Some people like to exercise. Maybe 10%-20%. And there may be people that hate sugar. The sad truth is that we don’t get to the promised land, at least not the one on this planet, unless we exercise (and manage the sugar too). So two things:
- You need to exercise.
- You need to make a lifelong commitment.
Many people, when first confronted with bad medical news, will go join a gym and with great zeal, pound away at it for, well, probably not all that long. There are good business reasons why the gyms try to get that 1-year no-cancellation commitment.
We have tried to “package” the recommended exercises so that, though intense, they are over with quickly. You can get most of the benefit from these two 45-minute sessions. You can get a bit more if you do more, but you really can’t get a lot more. Overtraining can be detrimental for a variety of reasons. You need renewal and repair time. Two 45-minute intense sessions plus an added session featuring balance, flexibility, and coordination are probably a reasonable upper limit. Pragmatically speaking, overtraining isn’t a risk for most of us.
Do something. The more it is like our recommendations, the better the result, but there is an infinity of variation that will help, many just as much as our own. The very important final takeaway: Find a program you will actually do for the rest of your life. And remember, intensity is everything. Five hours of golf is not nearly as beneficial as 11 minutes of the Royal Canadian Air Force Exercise Plan. And you will go a lot further still with our 45-minute gym sessions. No matter. Do something. No exercise at all is a formula for disaster.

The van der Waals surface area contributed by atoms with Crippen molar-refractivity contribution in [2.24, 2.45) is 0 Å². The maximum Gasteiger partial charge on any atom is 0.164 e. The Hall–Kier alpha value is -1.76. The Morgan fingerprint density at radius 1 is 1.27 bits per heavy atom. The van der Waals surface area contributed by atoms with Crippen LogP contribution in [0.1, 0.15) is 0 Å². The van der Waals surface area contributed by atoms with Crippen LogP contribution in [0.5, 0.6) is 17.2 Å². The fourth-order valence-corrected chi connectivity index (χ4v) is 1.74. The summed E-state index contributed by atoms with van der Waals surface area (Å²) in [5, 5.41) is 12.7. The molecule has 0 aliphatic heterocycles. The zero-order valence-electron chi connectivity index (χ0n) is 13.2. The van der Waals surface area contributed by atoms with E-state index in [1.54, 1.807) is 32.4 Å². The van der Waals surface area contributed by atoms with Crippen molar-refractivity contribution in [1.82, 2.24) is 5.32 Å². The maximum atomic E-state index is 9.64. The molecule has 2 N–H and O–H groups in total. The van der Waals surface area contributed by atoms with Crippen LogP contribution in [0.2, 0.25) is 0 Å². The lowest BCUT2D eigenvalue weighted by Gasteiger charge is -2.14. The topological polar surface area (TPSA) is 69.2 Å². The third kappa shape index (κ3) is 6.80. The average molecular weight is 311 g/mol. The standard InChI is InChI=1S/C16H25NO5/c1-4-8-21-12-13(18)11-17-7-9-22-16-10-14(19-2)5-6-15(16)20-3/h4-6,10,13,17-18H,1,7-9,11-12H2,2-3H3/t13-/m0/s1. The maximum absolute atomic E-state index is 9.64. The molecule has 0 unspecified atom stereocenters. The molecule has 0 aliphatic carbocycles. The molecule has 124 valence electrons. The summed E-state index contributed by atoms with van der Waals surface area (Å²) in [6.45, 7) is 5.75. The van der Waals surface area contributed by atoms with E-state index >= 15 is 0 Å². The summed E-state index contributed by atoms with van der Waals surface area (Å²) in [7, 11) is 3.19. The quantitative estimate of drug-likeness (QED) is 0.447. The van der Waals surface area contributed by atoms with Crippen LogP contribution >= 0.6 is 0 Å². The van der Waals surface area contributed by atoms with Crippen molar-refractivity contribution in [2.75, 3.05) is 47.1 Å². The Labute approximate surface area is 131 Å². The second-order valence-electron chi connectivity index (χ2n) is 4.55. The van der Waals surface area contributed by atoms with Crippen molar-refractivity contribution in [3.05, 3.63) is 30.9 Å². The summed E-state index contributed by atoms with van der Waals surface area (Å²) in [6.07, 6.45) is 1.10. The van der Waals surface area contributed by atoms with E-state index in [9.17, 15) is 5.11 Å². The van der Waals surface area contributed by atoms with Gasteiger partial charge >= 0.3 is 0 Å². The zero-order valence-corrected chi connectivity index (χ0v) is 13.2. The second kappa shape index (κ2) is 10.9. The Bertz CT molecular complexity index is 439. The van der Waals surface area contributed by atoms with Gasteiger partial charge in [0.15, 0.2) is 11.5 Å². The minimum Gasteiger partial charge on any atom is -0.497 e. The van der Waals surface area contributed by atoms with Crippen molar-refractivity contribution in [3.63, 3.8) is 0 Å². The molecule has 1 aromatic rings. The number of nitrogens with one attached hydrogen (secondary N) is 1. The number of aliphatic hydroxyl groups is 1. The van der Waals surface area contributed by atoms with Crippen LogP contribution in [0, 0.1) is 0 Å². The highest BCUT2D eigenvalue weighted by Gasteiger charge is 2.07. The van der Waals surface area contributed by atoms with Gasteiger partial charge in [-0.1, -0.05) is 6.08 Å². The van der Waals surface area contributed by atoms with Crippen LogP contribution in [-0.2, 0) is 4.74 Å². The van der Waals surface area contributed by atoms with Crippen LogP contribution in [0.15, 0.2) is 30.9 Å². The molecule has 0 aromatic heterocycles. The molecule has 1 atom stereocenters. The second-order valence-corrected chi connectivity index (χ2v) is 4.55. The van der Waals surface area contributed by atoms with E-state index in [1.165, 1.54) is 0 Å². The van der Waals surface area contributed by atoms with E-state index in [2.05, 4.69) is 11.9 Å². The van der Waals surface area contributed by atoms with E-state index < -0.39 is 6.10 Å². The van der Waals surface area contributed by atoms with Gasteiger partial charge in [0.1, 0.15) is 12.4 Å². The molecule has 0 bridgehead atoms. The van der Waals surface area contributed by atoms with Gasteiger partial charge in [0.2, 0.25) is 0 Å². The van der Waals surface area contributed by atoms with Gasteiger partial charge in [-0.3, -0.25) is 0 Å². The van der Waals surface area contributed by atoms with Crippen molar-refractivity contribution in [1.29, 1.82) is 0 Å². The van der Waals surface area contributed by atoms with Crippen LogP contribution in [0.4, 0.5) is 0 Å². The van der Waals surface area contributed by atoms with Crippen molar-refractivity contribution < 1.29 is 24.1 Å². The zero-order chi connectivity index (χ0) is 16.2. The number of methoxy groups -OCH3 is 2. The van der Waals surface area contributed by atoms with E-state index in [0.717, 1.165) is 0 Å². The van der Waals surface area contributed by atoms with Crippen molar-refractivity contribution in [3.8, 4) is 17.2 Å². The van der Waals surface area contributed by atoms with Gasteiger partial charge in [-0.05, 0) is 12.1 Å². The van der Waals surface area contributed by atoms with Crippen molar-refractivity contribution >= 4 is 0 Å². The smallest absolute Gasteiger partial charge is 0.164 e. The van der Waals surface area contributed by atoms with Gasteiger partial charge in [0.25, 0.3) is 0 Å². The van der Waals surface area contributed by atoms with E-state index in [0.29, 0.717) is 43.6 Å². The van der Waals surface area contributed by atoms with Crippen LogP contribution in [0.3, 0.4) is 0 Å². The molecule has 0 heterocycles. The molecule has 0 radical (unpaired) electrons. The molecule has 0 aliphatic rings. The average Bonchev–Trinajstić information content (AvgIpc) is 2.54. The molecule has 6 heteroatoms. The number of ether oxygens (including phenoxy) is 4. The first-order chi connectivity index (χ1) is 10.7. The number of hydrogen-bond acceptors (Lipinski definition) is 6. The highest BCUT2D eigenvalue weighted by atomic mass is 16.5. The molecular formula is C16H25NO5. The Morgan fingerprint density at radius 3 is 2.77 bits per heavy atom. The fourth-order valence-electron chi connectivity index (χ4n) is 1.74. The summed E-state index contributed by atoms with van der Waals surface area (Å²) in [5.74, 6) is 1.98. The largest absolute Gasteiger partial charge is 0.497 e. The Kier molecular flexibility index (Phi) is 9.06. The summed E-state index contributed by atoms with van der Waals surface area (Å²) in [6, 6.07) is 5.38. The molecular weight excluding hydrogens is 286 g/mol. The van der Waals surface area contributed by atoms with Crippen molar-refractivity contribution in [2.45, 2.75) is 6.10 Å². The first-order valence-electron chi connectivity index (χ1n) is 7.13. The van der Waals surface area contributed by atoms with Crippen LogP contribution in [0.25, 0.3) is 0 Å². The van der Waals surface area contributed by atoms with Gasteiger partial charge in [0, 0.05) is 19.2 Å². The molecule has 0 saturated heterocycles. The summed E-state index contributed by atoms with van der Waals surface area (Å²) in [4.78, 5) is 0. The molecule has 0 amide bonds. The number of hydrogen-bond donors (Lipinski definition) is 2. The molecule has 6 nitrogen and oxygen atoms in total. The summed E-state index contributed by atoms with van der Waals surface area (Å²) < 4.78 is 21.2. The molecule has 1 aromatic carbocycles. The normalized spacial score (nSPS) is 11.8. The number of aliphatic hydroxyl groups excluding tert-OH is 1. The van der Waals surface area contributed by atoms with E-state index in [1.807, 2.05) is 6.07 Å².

Do not get disheartened. A lifetime commitment is needed. As you slog through it all, keep telling yourself:
- Risk of heart attack is cut at least in half, maybe a lot more.
- Resistance exercise done correctly, can completely prevent or reverse osteoporosis.
- Exercise raises HDL. This alone cuts cancer risk by as much as 50%.
- Exercise acts as an antidepressant.
- Exercise reduces the risk of dementia 50% or more.
- Exercise will cause the short-term memory regions of your brain to grow.
- Exercise raises IGF-1 and testosterone, thus increasing anabolism and cellular repair and renewal.
And enjoy the long, disease free life you are creating for yourself.
Epilog to the Epilog
These words of wisdom date from 1832, found in “A Treatise on the Cure and Prevention of Disease,” by one William Buchan, M.D. A similar message was given by Hippocrates some 2,000 years earlier.
Exercise and stay well. No indolence allowed.